How Much Should I Feed My German Shepherd

How Much Should I Feed My German Shepherd

The noble German Shepherd stands proud as a favorite among service dogs and loyal friends.

They have a long history of being man’s best friend, and have cared for us and partnered with humanity for centuries.

It’s time for all potential German Shepherd owners to really understand the dietary needs of German Shepherds.

We will address questions such as how much to feed a German Shepherd, how to do it, and what they require nutritionally.

How Much Do You Feed a German Shepherd?

How Much Do You Feed a German Shepherd?
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Let’s start by addressing the biggest question of the day – the correct amount to feed your German Shepherds.

German Shepherd puppies, adult dogs, and senior dogs have different requirements, so it’s important to make sure their diet is addressing their needs.

How Much to Feed German Shepherd Puppies

Depending on the age of your German Shepherd puppy and his activity level among other things, the general amount to feed a GSD puppy is anywhere from 1 to 3 cups spread out throughout the day.

Keep in mind that this is a generalization, and the specific amount will depend on your unique pup.

How Much to Feed German Shepherd Adults

As for the adult German Shepherds, these large breed dogs require anywhere from 2.5 to 3.5 cups of food per day.

The variance is due to the different sizes of German Shepherds there are out there and their activity levels and health.

How Much to Feed German Shepherd Seniors

Once your German Shepherds hit their senior years, which is generally around 7 years of age, they will require a different meal plan.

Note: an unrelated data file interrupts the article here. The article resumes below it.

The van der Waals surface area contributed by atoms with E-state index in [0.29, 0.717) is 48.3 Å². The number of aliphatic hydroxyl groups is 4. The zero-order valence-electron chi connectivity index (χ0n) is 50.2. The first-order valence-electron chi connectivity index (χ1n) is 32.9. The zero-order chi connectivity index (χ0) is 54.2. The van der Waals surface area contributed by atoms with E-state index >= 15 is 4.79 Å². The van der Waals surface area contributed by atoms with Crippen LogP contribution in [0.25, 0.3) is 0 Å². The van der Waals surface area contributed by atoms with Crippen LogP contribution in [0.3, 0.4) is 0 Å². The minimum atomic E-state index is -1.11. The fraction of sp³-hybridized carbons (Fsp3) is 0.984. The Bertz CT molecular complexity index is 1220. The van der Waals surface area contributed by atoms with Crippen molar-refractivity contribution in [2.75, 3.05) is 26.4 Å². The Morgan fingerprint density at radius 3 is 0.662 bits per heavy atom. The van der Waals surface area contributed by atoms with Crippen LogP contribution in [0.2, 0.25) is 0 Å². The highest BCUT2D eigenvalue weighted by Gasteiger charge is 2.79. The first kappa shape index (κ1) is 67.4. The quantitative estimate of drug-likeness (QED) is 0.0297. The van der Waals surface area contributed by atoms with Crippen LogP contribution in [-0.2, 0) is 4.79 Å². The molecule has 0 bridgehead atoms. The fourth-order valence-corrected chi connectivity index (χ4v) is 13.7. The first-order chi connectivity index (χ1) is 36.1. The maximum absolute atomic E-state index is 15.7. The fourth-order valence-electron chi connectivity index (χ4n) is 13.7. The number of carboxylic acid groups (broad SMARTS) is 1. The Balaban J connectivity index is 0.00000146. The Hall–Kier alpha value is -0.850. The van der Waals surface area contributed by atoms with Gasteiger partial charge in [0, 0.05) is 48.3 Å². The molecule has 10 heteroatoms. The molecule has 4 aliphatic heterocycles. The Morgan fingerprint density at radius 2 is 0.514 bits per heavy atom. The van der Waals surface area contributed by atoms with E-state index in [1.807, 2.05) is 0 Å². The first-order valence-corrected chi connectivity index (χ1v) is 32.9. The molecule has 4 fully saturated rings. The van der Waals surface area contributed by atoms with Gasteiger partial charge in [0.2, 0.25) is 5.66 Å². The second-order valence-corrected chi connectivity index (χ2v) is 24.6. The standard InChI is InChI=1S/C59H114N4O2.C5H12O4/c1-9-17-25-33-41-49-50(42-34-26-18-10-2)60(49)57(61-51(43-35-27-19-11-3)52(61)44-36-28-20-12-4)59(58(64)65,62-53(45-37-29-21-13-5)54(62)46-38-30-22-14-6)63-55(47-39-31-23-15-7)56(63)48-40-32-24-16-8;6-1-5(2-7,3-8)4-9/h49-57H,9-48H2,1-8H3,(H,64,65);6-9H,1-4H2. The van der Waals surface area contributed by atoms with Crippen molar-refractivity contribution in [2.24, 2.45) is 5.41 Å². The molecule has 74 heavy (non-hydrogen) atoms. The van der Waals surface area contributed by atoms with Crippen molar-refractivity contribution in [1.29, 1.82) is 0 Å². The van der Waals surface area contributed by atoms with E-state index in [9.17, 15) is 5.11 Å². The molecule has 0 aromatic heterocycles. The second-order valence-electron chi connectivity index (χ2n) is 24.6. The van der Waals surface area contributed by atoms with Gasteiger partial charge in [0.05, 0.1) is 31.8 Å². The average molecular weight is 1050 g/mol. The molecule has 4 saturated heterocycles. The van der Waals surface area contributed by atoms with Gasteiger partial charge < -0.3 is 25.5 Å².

We’re looking at anywhere between 1.5 to 2.5 cups of food for a senior German Shepherd due to the decrease in activity levels and slower movement.

Factors to Consider that Impact the Amount You Feed a German Shepherd

Factors to Consider that Impact the Amount
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As we mentioned, there are reasons why we didn’t give an exact amount, and they are also why it’s nearly impossible to give a concrete answer for how much food to feed a German Shepherd.

We’d suggest feeding your GSDs on a sliding scale, and keep in mind that you can increase or reduce the amount as needed when circumstances change.

1. Age

As you may have noticed above, the age of your German Shepherd is the first consideration. Puppies will need a lot of food to grow into healthy and strong adults, and aside from the amount, the nutrition they need is also different.

A German Shepherd puppy will require more protein, fats, and calories compared to adults and senior dogs.

If you have a very active adult dog, such as those in service, then chances are you will need to provide it with more protein to keep up with its energy levels compared to a companion adult German Shepherd.

As your dog slows down and hits its golden years, this is when you should switch from adult dog food to senior food.

Senior food contains fewer calories than regular adult food because a senior dog generally slows down and requires less energy.